Retrieval practice. Pause for two or three minutes every 15 minutes, having students write everything they can remember from the preceding class segment. Encourage questions. This approach prompts students to retrieve information from memory, which improves long term memory, ability to learn subsequent material, and ability to translate information to new domains. (Brame and Biel, 2015) *these suggested times frames will vary by the age and developmental levels of the students. PL
Demonstrations. Ask students to predict the result of a demonstration, briefly discussing with a neighbor. After the demonstration, ask them to discuss the observed result and how it may have differed from their prediction; follow up with instructor explanation. This approach asks students to test their understanding of a system by predicting an outcome. If their prediction is incorrect, it helps them see the misconception and thus prompts them to restructure their mental model.
Think-pair-share. Ask students a question that requires higher-order thinking (e.g., application, analysis, or evaluation levels within Bloom’s taxonomy). Ask students to think or write about an answer for one minute, then turn to a peer to discuss their responses for two minutes. Ask groups to share responses and follow up with instructor explanation. By asking students to explain their answers to a neighbor and to critically consider their neighbor’s responses, this approach helps students articulate newly formed mental connections.
Peer instruction with ConcepTests. This modification of the think-pair-share involves personal response devices (e.g., clickers). Pose a conceptually based multiple-choice question. Ask students to think about their answers and vote on a response before turning to a neighbor to discuss. Encourage students to change their answers after discussion, if appropriate, and share class results by revealing a graph of student responses. Use the graph as a stimulus for class discussion. This approach is particularly well-adapted for large classes and can be facilitated with a variety of tools (e.g., Poll Everywhere, TopHat, TurningPoint).
Minute papers. Ask students a question that requires them to reflect on their learning or to engage in critical thinking. Have them write for one minute. Ask students to share responses to stimulate discussion or collect all responses to inform future class sessions. Like the think-pair-share approach, this approach encourages students to articulate and examine newly formed connections. (Angelo and Cross, 1993; Handelsman et al., 2007)
Concept map. Concept maps are visual representations of the relationships between concepts. Concepts are placed in nodes (often, circles), and the relationships between indicated by labeled arrows connecting the concepts. To have students create a concept map, identify the key concepts to be mapped in small groups or as a whole class. Ask students to determine the general relationship between the concepts and to arrange them two at a time, drawing arrows between related concepts and labeling with a short phrase to describe the relationship. By asking students to build an external representation of their mental model of a process, this approach helps students examine and strengthen the organization within the model. Further, it can emphasize the possibility of multiple “right” answers.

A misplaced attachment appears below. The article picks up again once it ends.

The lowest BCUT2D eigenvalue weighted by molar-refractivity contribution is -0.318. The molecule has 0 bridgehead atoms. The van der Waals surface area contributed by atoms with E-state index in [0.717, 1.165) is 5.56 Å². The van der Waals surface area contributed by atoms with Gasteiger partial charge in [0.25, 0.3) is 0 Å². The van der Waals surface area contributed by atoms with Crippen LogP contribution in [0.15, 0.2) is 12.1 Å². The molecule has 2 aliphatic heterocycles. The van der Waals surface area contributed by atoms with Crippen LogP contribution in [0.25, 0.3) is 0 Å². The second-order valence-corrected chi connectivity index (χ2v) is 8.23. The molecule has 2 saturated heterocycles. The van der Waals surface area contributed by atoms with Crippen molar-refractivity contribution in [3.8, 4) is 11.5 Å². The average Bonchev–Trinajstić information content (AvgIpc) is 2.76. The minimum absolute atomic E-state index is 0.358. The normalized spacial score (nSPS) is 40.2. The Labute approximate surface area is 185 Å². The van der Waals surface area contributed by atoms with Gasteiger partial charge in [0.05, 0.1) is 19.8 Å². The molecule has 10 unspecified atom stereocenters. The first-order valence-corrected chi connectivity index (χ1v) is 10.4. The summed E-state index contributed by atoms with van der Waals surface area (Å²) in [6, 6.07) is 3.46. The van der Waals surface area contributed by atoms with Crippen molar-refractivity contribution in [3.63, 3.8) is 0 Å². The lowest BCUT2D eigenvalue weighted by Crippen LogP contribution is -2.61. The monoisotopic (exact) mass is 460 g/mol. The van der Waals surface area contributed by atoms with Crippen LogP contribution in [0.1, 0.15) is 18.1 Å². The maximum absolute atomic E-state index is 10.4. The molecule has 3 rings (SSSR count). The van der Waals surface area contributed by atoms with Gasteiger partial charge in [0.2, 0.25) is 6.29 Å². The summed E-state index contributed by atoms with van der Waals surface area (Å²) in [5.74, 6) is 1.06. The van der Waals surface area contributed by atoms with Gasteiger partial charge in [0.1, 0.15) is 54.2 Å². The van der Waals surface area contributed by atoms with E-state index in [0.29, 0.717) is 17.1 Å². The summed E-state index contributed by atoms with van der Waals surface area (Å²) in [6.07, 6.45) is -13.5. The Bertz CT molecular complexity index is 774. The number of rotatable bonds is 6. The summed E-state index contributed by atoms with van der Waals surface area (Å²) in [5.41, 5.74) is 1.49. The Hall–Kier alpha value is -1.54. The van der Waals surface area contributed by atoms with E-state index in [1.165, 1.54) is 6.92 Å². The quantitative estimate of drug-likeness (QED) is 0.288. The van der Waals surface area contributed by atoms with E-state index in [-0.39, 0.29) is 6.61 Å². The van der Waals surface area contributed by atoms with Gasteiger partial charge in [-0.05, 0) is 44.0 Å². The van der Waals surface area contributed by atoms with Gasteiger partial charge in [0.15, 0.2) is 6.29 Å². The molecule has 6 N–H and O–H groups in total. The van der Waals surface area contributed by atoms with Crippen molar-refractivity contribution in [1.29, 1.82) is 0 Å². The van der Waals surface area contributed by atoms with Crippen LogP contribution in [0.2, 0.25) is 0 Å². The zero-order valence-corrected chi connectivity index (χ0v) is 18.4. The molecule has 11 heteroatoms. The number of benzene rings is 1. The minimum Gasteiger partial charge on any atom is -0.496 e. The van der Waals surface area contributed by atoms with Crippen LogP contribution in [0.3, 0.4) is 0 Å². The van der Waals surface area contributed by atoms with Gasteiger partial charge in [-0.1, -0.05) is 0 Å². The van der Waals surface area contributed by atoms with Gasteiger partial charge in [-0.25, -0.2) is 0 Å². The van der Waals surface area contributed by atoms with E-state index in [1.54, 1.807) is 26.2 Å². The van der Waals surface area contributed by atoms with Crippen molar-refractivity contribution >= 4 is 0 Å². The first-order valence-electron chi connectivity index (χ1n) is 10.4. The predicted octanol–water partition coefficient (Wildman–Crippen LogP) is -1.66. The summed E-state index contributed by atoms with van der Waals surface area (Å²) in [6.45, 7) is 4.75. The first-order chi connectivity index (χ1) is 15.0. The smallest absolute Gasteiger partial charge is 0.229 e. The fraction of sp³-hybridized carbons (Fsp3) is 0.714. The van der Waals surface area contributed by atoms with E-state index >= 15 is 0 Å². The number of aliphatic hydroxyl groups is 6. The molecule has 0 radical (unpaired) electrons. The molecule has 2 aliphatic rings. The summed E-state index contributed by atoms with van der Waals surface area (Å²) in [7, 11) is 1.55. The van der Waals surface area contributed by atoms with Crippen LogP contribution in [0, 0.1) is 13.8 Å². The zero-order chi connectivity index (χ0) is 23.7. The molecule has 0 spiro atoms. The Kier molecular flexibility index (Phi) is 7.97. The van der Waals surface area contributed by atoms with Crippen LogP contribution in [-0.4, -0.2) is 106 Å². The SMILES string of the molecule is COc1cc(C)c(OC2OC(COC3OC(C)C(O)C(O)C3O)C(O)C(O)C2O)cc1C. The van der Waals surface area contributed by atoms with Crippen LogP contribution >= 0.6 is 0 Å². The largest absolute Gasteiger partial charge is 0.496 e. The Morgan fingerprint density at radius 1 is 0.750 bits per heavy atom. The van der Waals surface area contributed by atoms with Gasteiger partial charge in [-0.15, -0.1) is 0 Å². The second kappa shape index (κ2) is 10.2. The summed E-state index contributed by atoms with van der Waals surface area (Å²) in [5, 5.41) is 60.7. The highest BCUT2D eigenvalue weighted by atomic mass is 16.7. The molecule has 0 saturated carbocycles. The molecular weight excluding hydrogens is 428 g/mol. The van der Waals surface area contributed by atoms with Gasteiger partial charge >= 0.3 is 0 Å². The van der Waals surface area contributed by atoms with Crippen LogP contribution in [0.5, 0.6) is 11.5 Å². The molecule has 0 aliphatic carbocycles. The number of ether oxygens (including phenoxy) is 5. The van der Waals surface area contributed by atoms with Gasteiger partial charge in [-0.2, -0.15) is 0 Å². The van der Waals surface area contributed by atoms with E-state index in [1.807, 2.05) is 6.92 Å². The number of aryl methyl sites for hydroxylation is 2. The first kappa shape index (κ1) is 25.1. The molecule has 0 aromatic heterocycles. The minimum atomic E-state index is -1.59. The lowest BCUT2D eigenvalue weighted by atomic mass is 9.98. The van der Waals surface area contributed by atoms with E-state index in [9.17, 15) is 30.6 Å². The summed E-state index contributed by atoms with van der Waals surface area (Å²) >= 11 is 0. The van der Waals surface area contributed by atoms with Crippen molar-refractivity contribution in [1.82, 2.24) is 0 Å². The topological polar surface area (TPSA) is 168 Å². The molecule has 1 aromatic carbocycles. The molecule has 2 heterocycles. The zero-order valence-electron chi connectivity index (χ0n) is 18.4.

Content, form, and function outlines. Students in small groups are asked to carefully analyze a particular artifact—such as a poem, a story, an essay, a billboard, an image, or a graph—and identify the “what” (the content), the “how” (the form), and the function (the why). This technique can help students consider the various ways that meaning is communicated in different genres. (Angelo and Cross, 1993)
Case-based learning. Much like decision-making activities, case-based learning presents students with situations from the larger world that require students to apply their knowledge to reach a conclusion about an open-ended situation. Provide students with a case, asking them to decide what they know that is relevant to the case, what other information they may need, and what impact their decisions may have, considering the broader implications of their decisions. Give small groups (3-5) of students time to consider responses, circulating to ask questions, and provide help as needed. Provide opportunities for groups to share responses; the greatest value from case-based learning comes from the complexity and variety of answers that may be generated. More information and collections of cases are available at the National Center for Case Study Teaching in Science, the Case Method Website of UC-Santa Barbara, and World History Sources.
Early Childhood Education
Storytelling, songs, role play, and drama
While these strategies are ageless, they may be especially appropriate for PreK and early childhood learners.
Students learn best when they are actively engaged in the learning experience. Your students can deepen their understanding of a topic by interacting with others and sharing their ideas. Storytelling, songs, role play and drama are some of the methods that can be used across a range of curriculum areas, including math and science.
Stories help us make sense of our lives. Many traditional stories have been passed down from generation to generation. They were told to us when we were young and explain some of the rules and values of the society that we were born into.
Stories are a very powerful medium in the classroom: they can:
- be entertaining, exciting and stimulating
- take us from everyday life into fantasy worlds
- be challenging
- stimulate thinking about new ideas
- help explore feelings
- help to think through problems in a context that is detached from reality and therefore less threatening
When you tell stories, be sure to make eye contact with students. They will enjoy it if you use different voices for different characters and vary the volume and tone of your voice by whispering or shouting at appropriate times, for example. Practice the key events of the story so that you can tell it orally, without a book, in your own words. You can bring in props such as objects or clothes to bring the story to life in the classroom. When you introduce a story, be sure to explain its purpose and alert students to what they might learn. You may need to introduce key vocabulary or alert them to the concepts that underpin the story. You may also consider bringing a traditional storyteller into school, but remember to ensure that what is to be learnt is clear to both the storyteller and the students.